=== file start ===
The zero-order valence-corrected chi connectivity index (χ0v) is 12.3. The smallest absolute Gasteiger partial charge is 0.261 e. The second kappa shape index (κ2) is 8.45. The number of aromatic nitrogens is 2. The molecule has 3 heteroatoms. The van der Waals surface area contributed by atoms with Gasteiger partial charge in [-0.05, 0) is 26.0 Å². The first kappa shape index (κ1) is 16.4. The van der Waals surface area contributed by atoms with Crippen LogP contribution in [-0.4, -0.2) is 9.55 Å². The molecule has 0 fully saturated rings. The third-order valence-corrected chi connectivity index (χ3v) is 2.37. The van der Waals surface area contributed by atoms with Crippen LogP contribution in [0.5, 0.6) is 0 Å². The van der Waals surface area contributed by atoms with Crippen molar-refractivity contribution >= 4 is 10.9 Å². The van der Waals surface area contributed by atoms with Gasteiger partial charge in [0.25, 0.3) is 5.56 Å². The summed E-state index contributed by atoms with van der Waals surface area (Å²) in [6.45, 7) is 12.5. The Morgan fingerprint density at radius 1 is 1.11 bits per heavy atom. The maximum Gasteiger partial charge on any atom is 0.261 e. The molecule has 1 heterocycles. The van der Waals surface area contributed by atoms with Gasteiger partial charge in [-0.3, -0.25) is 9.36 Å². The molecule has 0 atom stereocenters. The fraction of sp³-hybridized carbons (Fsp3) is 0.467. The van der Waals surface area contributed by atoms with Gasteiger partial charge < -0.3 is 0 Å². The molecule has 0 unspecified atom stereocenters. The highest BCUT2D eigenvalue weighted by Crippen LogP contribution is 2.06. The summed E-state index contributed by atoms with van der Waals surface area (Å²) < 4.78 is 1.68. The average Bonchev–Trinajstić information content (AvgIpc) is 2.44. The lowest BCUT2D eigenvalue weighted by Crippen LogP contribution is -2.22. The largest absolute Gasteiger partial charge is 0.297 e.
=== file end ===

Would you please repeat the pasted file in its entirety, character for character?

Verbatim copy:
The zero-order valence-corrected chi connectivity index (χ0v) is 12.3. The smallest absolute Gasteiger partial charge is 0.261 e. The second kappa shape index (κ2) is 8.45. The number of aromatic nitrogens is 2. The molecule has 3 heteroatoms. The van der Waals surface area contributed by atoms with Gasteiger partial charge in [-0.05, 0) is 26.0 Å². The first kappa shape index (κ1) is 16.4. The van der Waals surface area contributed by atoms with Crippen LogP contribution in [-0.4, -0.2) is 9.55 Å². The molecule has 0 fully saturated rings. The third-order valence-corrected chi connectivity index (χ3v) is 2.37. The van der Waals surface area contributed by atoms with Crippen LogP contribution in [0.5, 0.6) is 0 Å². The van der Waals surface area contributed by atoms with Crippen molar-refractivity contribution >= 4 is 10.9 Å². The van der Waals surface area contributed by atoms with Gasteiger partial charge in [0.25, 0.3) is 5.56 Å². The summed E-state index contributed by atoms with van der Waals surface area (Å²) in [6.45, 7) is 12.5. The Morgan fingerprint density at radius 1 is 1.11 bits per heavy atom. The maximum Gasteiger partial charge on any atom is 0.261 e. The molecule has 1 heterocycles. The van der Waals surface area contributed by atoms with Gasteiger partial charge in [-0.3, -0.25) is 9.36 Å². The molecule has 0 atom stereocenters. The fraction of sp³-hybridized carbons (Fsp3) is 0.467. The van der Waals surface area contributed by atoms with Gasteiger partial charge < -0.3 is 0 Å². The molecule has 0 unspecified atom stereocenters. The highest BCUT2D eigenvalue weighted by Crippen LogP contribution is 2.06. The summed E-state index contributed by atoms with van der Waals surface area (Å²) < 4.78 is 1.68. The average Bonchev–Trinajstić information content (AvgIpc) is 2.44. The lowest BCUT2D eigenvalue weighted by Crippen LogP contribution is -2.22. The largest absolute Gasteiger partial charge is 0.297 e.